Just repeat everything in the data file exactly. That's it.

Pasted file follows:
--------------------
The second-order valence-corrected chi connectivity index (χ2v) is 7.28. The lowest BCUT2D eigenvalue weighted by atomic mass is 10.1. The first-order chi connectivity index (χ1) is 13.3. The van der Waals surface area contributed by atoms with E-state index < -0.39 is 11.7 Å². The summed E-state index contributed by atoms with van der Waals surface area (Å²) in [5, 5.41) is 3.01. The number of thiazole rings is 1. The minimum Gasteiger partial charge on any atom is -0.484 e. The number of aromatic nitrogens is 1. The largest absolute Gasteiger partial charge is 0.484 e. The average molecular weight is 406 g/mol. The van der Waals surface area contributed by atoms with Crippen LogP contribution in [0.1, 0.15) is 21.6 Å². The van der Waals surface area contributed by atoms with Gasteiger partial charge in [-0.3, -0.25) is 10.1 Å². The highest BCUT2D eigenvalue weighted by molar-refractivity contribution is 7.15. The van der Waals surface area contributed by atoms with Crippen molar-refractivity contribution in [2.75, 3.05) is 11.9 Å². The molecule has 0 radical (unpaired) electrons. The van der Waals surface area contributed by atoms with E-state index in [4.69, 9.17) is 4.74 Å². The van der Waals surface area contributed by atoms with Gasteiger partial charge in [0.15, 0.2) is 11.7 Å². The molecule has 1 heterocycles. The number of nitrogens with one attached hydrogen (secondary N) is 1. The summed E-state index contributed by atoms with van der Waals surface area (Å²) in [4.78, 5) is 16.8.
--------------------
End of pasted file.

The second-order valence-corrected chi connectivity index (χ2v) is 7.28. The lowest BCUT2D eigenvalue weighted by atomic mass is 10.1. The first-order chi connectivity index (χ1) is 13.3. The van der Waals surface area contributed by atoms with E-state index < -0.39 is 11.7 Å². The summed E-state index contributed by atoms with van der Waals surface area (Å²) in [5, 5.41) is 3.01. The number of thiazole rings is 1. The minimum Gasteiger partial charge on any atom is -0.484 e. The number of aromatic nitrogens is 1. The largest absolute Gasteiger partial charge is 0.484 e. The average molecular weight is 406 g/mol. The van der Waals surface area contributed by atoms with Crippen LogP contribution in [0.1, 0.15) is 21.6 Å². The van der Waals surface area contributed by atoms with Gasteiger partial charge in [-0.3, -0.25) is 10.1 Å². The highest BCUT2D eigenvalue weighted by molar-refractivity contribution is 7.15. The van der Waals surface area contributed by atoms with Crippen molar-refractivity contribution in [2.75, 3.05) is 11.9 Å². The molecule has 0 radical (unpaired) electrons. The van der Waals surface area contributed by atoms with E-state index in [4.69, 9.17) is 4.74 Å². The van der Waals surface area contributed by atoms with Gasteiger partial charge in [0.15, 0.2) is 11.7 Å². The molecule has 1 heterocycles. The number of nitrogens with one attached hydrogen (secondary N) is 1. The summed E-state index contributed by atoms with van der Waals surface area (Å²) in [4.78, 5) is 16.8.